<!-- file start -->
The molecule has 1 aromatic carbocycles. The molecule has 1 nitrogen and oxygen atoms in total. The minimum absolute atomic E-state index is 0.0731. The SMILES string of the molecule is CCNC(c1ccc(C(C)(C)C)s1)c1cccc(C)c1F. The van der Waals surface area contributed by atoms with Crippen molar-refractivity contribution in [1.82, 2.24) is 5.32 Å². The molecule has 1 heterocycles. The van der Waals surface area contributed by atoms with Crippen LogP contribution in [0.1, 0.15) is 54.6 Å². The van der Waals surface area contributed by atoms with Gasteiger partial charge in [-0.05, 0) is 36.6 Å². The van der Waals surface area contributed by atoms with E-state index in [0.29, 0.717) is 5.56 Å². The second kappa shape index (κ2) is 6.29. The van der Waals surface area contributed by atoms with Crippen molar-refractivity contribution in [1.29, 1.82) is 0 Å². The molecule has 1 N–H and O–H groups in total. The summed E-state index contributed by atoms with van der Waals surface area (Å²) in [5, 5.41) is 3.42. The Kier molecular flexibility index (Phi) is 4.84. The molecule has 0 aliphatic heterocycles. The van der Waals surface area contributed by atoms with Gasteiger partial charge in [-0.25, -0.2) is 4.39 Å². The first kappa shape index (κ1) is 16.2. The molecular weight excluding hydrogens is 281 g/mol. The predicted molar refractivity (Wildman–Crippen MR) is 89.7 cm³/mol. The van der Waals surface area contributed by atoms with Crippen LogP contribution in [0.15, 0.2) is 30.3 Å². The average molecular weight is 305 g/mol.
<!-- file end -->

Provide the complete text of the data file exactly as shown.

The molecule has 1 aromatic carbocycles. The molecule has 1 nitrogen and oxygen atoms in total. The minimum absolute atomic E-state index is 0.0731. The SMILES string of the molecule is CCNC(c1ccc(C(C)(C)C)s1)c1cccc(C)c1F. The van der Waals surface area contributed by atoms with Crippen molar-refractivity contribution in [1.82, 2.24) is 5.32 Å². The molecule has 1 heterocycles. The van der Waals surface area contributed by atoms with Crippen LogP contribution in [0.1, 0.15) is 54.6 Å². The van der Waals surface area contributed by atoms with Gasteiger partial charge in [-0.05, 0) is 36.6 Å². The van der Waals surface area contributed by atoms with E-state index in [0.29, 0.717) is 5.56 Å². The second kappa shape index (κ2) is 6.29. The van der Waals surface area contributed by atoms with Crippen molar-refractivity contribution in [1.29, 1.82) is 0 Å². The molecule has 1 N–H and O–H groups in total. The summed E-state index contributed by atoms with van der Waals surface area (Å²) in [5, 5.41) is 3.42. The Kier molecular flexibility index (Phi) is 4.84. The molecule has 0 aliphatic heterocycles. The van der Waals surface area contributed by atoms with Gasteiger partial charge in [-0.25, -0.2) is 4.39 Å². The first kappa shape index (κ1) is 16.2. The molecular weight excluding hydrogens is 281 g/mol. The predicted molar refractivity (Wildman–Crippen MR) is 89.7 cm³/mol. The van der Waals surface area contributed by atoms with Crippen LogP contribution in [0.15, 0.2) is 30.3 Å². The average molecular weight is 305 g/mol.